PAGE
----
Yifei Hu helps develop reagent to improve CAR T-cell therapy

Yifei Hu

Over the past five years, a type of cancer treatment called CAR T-cell therapy has given some patients hope for remission. This technique adds a gene—called a chimeric antigen receptor, or CAR—to a patient’s immune cells, which helps these cells find and attack cancers.

Researchers at University of Chicago’s Pritzker School of Molecular Engineering and the David and Etta Jonas Center for Cellular Therapy at UChicago Medicine have developed a new reagent that works even better at detecting multiple kinds of CARs. The result could lead to better diagnostics and ultimately improved therapies for patients.

The research, led by graduate student Yifei Hu (ISTP - Biochemistry ) in Professor Jun Huang’s lab, was published in the journal Matter. The study resulted from a collaboration between the labs of Huang (Cancer Biology, Immunology) and Professor Justin Kline (Cancer Biology, Immunology). “We want to find some direction to enhance CAR T-cell therapy in the future,” Hu said. “Our ultimate goal is to try to make CAR T cells work even better in patients.”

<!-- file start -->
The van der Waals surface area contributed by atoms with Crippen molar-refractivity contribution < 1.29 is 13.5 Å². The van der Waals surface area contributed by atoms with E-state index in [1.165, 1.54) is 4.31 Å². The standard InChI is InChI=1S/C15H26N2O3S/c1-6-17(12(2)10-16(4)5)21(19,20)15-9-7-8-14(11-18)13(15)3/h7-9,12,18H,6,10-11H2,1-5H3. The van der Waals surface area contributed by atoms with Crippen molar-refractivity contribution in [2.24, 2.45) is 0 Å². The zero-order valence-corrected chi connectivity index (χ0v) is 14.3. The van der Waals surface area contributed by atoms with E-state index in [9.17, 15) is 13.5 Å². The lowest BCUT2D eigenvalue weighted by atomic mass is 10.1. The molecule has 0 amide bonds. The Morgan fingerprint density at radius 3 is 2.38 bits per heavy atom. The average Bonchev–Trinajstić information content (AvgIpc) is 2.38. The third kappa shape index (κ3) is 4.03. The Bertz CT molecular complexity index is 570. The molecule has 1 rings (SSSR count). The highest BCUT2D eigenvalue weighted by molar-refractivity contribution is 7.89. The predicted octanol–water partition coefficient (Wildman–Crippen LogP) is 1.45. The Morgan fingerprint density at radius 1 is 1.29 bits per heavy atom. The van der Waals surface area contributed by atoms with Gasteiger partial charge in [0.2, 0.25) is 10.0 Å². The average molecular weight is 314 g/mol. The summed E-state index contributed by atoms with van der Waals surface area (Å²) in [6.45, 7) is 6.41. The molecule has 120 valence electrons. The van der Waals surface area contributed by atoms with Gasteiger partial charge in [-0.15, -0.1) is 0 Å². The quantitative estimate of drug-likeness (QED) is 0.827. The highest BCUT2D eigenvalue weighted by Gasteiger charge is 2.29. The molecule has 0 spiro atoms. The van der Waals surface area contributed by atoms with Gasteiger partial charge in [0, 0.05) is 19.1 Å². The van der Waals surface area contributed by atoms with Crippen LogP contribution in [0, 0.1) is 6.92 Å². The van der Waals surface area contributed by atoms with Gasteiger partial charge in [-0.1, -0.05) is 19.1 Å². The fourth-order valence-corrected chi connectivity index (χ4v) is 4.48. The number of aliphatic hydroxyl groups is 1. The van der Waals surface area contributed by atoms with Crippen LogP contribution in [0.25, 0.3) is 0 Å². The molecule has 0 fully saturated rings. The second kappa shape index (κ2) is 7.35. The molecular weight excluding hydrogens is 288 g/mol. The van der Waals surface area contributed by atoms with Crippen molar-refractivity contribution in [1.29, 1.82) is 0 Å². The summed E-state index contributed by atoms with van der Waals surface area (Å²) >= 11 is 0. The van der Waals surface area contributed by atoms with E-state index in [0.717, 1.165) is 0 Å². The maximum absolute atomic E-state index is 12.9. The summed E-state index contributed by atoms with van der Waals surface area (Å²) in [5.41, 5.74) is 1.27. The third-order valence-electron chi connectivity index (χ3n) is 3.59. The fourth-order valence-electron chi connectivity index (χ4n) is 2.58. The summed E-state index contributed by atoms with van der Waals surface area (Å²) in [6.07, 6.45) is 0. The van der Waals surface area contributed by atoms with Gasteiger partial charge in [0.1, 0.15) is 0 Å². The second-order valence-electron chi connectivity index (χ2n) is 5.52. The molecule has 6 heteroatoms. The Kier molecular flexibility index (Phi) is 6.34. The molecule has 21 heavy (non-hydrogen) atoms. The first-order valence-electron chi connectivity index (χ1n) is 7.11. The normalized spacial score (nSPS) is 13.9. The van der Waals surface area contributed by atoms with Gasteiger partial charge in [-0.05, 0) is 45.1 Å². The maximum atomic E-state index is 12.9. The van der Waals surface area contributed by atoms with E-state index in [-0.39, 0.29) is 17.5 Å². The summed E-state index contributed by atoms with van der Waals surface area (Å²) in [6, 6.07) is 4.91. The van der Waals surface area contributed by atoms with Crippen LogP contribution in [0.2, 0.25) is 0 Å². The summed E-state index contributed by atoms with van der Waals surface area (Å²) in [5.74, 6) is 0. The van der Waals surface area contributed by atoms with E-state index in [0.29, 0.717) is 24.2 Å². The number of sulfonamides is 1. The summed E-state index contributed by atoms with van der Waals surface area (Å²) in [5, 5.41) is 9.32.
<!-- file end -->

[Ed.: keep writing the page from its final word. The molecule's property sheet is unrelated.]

Measuring CAR T-cells can be difficult. Some of these cells have a naturally lower CAR expression, while others decrease their CAR expression over time. Meanwhile, currently the mixtures used, called reagents, can be expensive and unstable.

Hu and other members of the Huang and Kline Labs designed new reagents that used a different approach: antigen multimers, proteins that enable highly specific, sensitive, and precise CAR detection at a much lower cost. The reagent can detect multiple different CAR molecules, and it can even detect T-cells that have decreased CAR expression.

Read the full story "UChicago Medicine, Pritzker Molecular Engineering study could improve CAR T-cell therapy" published on January 19, 2022.

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